So now onto IGMP… on a LAN there typically exists unicast IP addresses and multicast IP addresses. Multicast IP addresses are addresses that are shared amongst a group of devices… So how do devices join multicast groups, they use a protocol called IGMP. (Internet Group Management Protocol)
This protocol effectively can be used to say I want to join this IP group, let me receive this group’s data.
IGMP snooping is when a switch, wifi access point or similar examines or snoops on the protocol travelling on the line, and establishes if a device on that port should only get group data for the groups it belongs to.
Therefore IGMP snooping drops unwanted group data from reaching a device like a streamer, but let’s wanted group traffic like discovery and Roon reaching it.

So having an IGMP snooping aware device in front of a basic capability switch which connects to a streamer effectively filters the unwanted traffic going to the basic capability switch and onto the streamer. This can be effective if only the streamer is connected to the basic capability switch.

Typically basic capability switches only support basic limited protocols, and don’t support IGMP. Instead they revert to gratuitously broadcasting group data to all whether they belong to a group or not… and let the end device or streamer to process deal with it and decide whether to discard or keep.

Group data can be discovery, broadcastIPTV, management functions, synchronous device functions, home automation etc… the chances are you have several multicast IP groups on your modern home network.

But yes a core switch with many ports offering IGMP snooping can allow your network to work more efficiently.

As far as QoS (DSCP) , in a word there is no real benefit, especially with the newer streamers. If there was congestion, or use of limited capacity switches, use of time and jitter sensitive UDP, then yes DSCP can help, but as nearly all home media servers, and Naim streamers don’t support DSCP then it’s use will be limited. (On first gen Naim streamers, I found they were sensitive to inter frame timing consistency, so on a very busy home network, QoS on a core switch could help, but the newer streamers had a newer architecture and were not sensitive to such things that I could hear)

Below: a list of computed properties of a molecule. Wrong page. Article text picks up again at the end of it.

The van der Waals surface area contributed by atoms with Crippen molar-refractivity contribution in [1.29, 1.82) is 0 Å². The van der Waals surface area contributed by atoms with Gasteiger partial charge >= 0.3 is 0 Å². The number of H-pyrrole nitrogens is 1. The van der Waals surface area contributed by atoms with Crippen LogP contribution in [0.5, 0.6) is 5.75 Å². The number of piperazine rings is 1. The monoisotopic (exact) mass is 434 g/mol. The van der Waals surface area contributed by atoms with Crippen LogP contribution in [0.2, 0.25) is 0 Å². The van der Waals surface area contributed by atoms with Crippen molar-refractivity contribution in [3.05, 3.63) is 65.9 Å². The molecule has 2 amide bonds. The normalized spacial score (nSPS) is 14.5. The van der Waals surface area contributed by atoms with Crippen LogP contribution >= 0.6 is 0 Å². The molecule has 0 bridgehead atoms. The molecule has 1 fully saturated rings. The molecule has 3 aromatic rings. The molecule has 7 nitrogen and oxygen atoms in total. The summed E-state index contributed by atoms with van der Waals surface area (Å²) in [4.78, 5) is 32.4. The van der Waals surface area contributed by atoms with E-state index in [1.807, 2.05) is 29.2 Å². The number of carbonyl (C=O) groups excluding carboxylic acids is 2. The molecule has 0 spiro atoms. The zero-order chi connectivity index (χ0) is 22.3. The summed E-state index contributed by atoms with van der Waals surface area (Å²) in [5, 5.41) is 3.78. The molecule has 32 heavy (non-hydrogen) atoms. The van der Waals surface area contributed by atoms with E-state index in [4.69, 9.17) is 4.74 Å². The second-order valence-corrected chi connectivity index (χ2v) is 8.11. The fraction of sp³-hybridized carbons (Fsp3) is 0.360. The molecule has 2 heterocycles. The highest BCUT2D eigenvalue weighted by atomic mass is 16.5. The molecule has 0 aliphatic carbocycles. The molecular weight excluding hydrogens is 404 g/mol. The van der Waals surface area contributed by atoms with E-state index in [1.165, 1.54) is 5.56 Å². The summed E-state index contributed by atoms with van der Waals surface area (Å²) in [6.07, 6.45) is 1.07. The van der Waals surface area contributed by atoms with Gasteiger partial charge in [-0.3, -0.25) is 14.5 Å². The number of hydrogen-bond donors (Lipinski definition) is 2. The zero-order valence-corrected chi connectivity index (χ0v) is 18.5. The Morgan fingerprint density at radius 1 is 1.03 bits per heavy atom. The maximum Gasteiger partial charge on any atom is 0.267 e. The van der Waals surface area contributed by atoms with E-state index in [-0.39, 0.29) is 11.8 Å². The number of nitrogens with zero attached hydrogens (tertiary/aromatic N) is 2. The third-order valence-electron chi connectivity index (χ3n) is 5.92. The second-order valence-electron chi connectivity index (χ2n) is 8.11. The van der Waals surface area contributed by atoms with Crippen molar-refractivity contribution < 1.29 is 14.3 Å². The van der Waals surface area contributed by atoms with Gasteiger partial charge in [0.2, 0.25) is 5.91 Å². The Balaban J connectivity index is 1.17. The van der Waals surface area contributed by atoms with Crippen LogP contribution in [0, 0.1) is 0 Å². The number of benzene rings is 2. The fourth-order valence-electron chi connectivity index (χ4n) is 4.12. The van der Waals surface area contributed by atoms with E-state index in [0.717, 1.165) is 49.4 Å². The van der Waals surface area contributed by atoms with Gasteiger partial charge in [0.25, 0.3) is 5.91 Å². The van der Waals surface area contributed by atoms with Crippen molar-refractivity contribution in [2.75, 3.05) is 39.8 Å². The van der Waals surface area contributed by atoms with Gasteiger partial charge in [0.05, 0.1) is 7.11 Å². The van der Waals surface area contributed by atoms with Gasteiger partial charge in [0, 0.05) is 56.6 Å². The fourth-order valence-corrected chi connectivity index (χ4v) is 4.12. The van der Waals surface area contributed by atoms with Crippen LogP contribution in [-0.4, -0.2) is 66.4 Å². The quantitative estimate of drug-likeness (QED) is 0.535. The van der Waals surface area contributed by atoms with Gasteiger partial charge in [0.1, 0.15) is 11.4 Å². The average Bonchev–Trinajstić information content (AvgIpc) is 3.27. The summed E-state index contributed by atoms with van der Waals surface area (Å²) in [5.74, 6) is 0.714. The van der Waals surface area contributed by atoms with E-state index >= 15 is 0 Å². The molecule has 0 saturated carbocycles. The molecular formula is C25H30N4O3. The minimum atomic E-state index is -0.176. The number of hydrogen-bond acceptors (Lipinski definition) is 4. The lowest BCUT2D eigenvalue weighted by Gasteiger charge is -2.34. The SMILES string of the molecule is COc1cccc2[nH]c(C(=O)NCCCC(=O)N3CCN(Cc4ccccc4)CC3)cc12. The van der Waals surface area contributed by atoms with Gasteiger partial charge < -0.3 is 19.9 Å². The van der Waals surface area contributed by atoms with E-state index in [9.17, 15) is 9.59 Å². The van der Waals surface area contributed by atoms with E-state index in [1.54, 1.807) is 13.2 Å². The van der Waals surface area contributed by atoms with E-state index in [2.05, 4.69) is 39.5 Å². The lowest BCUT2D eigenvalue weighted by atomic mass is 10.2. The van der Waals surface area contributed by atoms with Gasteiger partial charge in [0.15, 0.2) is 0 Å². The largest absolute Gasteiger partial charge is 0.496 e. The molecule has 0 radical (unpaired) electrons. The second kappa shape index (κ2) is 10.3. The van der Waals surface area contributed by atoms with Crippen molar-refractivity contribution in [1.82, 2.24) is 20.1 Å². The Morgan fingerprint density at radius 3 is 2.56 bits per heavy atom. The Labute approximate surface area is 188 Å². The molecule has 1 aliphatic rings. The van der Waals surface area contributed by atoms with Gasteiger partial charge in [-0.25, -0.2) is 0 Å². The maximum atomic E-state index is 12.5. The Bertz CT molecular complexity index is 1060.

Our audio applications use regular TCP media transfer, and so no special treatment is required.

Thank you, Simon!

With the core switch in my network now being a “silly” unmanaged switch and the Cisco 2960 just in front of the streamer, the streamer is benefitting from the IGMP abilities of the Cisco.

Would the audio streamer benefit in the same way (in regards to the effects of IGMP snooping) if I had a core switch with IGMP abilities (let’s say a Zyxel GS1200-8 or a Buffalo BS-GS2008) and a switch without IGMP abilities in front of the straamer (let’s say an EE8 or an EtherRegen)?

Best regards


Hi Simon,

would it make any sense to have IGMP snooping active in both core switch and in-front-of-streamer switch? Or would it be even better to have it switched off in the latter in order to reduce processing and resulting electrical digital noise in that switch and leave the IGMP snooping task to the core switch?

Best regards

Ideally you want to have IGMP snooping on any switch port on any switch or bridge on your network.
Clearly if a switch is not acting as a switch, but rather as a repeater, then it can rely on an upstream IGMP snooped port.